Christianity is not morality
It came as a big surprise. It shocked all who heard it. Jesus is approached by a rich young man who asks him how he can inherit eternal life. So Jesus points him to the Law, the Ten Commandments. So far so good. So the young man, feeling on confident territory, says that he has kept them since he was a boy. Then comes the shock, "You still lack one thing. Sell everything you have and give to the poor, and you will have treasure in heaven" (Luke 18:22). The man, we are told, walks away sadly. He shows that even though he was as moral as it was thought possible, his treasure was his wealth. He did not love God with all his heart, mind, body and soul. He loved money so much that he could not do what Jesus asked. And if he put something on a par with or above God in his affections then he was breaking the very first of the Ten Commandments. This shocked those who were nearby. Jesus had shown how hard it was for such a person to enter the kingdom of Heaven. And in case you think, "Well that's not me, I'm not rich, and in any case money is not my concern," Jesus tackles other forms of morality as well. He tells a parable directly to those who "were confident of their own righteousness..." (Luke 18:9) A morally upright man walks into the temple, and he is followed by a thoroughly immoral one. The moral man thanks God that he is not like the other guy, and not like "robbers, evildoers, adulterers..." (Luke 18:11). The immoral man, on the other hand, "would not even look up to heaven, but beat his breast and said, 'God have mercy on me, a sinner.'" (Luke 18:13). And it is this man that Jesus says goes home having been made right with God and not the other one.
Sceptics and genuine seekers often think that Christianity is about being a moral and upright person and also think that Christians think of themselves as being morally superior to the rest. Sadly that can sometimes be the impression Christians themselves give. But when we understand ourselves rightly we will agree with the apostle Paul who said, "Here is a trustworthy saying that deserves full acceptance: Christ Jesus came into the world to save sinners - of whom I am the worst." Don't miss the force of that last bit. Christians understand that they are not good enough for God and when we compare ourselves to his good standard, we are not good at all. What puts us right with God is not our moral uprightness but trusting in the saving work of Jesus Christ.
In fact what our country needs is not morality but the gospel. Morality is deadly. It leads people to be deceived as to their standing before God. If the church teaches morality it implies, whether it means to or not, that the way to get right with God is through our own good works. And that is the precise opposite of the gospel. The gospel tells us that there is no one who does good (Romans 3:12) and so no one can get to God by moral goodness. Morality is man trying to gain a righteousness of his or her own. And we cannot do it. All of us know, if we are honest, that we cannot love our neighbour as we love ourselves. Not if we understand that our neighbour is anybody we may meet and that we are supposed to love them perfectly and all of the time. And if we cannot do that then we cannot truly live a morally upright life, not the one that really matters, the one that God says is the truly good life. We have to lower the bar on goodness so that we can squeak in.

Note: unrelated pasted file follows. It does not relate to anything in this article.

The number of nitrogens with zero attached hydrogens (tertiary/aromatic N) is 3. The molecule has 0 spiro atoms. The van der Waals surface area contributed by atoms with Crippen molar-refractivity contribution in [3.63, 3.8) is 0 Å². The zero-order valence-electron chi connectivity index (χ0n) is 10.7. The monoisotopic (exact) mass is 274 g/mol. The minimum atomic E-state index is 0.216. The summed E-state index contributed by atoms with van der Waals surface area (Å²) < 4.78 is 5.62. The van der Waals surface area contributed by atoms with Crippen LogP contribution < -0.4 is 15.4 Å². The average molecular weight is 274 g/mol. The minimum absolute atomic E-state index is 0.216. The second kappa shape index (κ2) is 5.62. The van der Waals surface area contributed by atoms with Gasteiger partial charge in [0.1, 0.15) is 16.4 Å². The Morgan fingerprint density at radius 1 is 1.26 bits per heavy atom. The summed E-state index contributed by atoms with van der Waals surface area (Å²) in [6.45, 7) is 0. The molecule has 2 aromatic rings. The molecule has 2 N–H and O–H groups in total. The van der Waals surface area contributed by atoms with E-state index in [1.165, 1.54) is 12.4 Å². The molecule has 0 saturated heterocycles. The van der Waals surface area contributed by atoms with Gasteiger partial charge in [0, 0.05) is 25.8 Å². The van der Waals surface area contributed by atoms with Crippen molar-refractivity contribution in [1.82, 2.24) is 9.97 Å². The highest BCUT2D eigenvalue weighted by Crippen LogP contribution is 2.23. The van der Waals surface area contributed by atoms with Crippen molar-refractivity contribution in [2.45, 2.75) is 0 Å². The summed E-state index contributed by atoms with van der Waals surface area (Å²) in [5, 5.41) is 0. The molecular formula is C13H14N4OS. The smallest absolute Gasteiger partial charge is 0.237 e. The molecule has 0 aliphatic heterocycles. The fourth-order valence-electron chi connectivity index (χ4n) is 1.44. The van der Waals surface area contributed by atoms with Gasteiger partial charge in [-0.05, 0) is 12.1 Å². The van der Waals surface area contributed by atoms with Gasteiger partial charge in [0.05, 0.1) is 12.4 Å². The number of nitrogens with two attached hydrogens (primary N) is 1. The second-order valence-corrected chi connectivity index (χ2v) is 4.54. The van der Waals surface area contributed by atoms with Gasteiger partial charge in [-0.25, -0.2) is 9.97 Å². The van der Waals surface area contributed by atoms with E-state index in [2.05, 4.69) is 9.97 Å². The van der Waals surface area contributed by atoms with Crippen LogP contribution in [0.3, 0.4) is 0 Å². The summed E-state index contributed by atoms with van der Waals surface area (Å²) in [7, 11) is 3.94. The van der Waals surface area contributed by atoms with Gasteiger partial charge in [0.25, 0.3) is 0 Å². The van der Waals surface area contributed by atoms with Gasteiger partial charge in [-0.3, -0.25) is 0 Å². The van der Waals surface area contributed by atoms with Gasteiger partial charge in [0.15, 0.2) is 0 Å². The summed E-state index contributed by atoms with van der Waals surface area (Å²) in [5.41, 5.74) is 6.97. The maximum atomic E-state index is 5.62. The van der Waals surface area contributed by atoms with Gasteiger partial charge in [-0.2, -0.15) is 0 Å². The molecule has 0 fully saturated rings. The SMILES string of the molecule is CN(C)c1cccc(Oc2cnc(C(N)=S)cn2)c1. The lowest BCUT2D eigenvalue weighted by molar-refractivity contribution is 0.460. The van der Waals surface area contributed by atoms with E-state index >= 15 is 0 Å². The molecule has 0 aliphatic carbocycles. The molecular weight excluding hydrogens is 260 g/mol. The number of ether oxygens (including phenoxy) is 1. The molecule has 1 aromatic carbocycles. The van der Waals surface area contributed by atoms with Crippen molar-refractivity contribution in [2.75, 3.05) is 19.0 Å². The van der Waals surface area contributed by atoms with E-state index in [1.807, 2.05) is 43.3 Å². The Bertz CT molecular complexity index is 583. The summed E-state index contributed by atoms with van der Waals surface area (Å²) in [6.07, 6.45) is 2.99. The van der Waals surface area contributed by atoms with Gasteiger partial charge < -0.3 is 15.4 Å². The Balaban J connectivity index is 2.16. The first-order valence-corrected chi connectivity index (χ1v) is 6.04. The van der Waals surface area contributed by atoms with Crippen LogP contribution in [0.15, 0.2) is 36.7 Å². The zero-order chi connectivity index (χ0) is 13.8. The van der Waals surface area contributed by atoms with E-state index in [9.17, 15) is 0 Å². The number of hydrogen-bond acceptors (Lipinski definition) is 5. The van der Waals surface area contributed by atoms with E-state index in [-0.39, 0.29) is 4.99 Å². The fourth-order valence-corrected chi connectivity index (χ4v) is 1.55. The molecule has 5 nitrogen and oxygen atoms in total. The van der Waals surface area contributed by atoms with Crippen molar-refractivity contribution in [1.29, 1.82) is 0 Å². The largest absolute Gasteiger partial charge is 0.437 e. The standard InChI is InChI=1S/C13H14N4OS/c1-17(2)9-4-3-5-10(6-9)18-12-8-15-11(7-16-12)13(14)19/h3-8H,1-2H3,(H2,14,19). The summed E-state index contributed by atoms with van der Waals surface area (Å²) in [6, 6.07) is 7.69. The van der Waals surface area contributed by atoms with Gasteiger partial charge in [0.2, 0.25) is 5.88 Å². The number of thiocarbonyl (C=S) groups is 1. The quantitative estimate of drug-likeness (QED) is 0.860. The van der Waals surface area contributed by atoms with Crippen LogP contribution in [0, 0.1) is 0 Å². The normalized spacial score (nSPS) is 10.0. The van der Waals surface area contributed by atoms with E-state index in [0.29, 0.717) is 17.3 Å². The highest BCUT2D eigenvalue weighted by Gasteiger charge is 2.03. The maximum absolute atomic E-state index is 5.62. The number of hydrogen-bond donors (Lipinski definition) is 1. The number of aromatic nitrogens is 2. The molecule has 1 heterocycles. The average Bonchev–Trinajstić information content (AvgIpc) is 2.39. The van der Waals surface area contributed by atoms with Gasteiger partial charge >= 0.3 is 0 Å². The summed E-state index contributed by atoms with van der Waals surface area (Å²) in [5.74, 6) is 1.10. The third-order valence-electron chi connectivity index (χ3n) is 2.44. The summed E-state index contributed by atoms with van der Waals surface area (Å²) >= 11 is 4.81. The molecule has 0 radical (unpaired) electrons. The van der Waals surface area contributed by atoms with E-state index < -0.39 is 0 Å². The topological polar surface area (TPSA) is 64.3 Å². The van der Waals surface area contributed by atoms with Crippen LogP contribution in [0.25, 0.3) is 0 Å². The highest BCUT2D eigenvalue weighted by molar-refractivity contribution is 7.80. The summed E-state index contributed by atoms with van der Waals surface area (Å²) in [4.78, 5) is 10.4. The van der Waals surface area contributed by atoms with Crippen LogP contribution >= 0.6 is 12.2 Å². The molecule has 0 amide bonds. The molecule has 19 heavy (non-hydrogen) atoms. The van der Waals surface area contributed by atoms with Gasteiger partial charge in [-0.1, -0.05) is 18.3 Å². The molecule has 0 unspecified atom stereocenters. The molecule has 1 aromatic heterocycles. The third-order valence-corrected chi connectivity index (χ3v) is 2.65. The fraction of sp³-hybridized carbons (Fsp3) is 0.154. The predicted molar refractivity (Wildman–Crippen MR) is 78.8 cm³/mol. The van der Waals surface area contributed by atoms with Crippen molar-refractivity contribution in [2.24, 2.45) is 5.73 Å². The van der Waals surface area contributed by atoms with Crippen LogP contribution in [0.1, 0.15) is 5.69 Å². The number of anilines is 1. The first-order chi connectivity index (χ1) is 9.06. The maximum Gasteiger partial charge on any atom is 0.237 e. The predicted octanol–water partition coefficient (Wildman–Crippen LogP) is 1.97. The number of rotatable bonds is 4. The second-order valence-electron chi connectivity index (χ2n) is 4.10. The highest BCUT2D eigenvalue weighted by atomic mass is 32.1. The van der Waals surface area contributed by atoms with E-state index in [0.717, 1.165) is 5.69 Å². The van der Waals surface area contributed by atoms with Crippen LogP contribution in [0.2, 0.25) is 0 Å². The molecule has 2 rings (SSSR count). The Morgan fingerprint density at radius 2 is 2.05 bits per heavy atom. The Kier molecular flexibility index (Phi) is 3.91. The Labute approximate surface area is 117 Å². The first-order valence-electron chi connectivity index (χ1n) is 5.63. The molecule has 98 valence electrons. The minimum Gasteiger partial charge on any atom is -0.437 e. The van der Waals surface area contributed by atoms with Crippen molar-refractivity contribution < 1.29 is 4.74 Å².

The right standing that we need to have before God cannot be earned by us. It comes as a gift from God because we have believed in his Son, Jesus Christ (see Romans 3:21-26; John 3:16, 18). Jesus himself says it, when asked what work God requires of us he repled, "The work of God is this: to believe in the one he has sent." (John 6:28-29).
Morality is lethal precisely because it leads us to trusting in what we do or don't do, to us thinking we live a mostly good life. The gospel exposes that poiint of view and says we cannot do that, we cannot ever be good enough. But Jesus has done it all for us. Trust him and we will live. That is not to say that Christians can then do what they want. A life lived in the light of the gospel will be a transformed life. But it is to say that nothing that he or she does merits God's saving work in them.
And it is telling that Christianity has had the biggest impact in the reformation of morality when the true and simple gospel has been its message and not one of moral uprightness. This is an historically verifiable fact. In Wales in 1904 the revival of the gospel lead to miners no longer swearing and this had the unfortunate side effect of the pit ponies not being able to understand the commands they gave. Drunkness was drastically reduced, as it was during the days of John Wesley and George Whitefield. Neither of them preached morality. They preached that we are saved by grace alone, through faith alone and in Christ alone. And we need to make sure that this gospel is the gospel that is taught in our pulpits. Anything else is fatal to true spirituality. If you are not convinced read Paul's letter to the Galatians.
Jesus said that he had come to save sinners, not those who thought they were righteous enough not to need saving.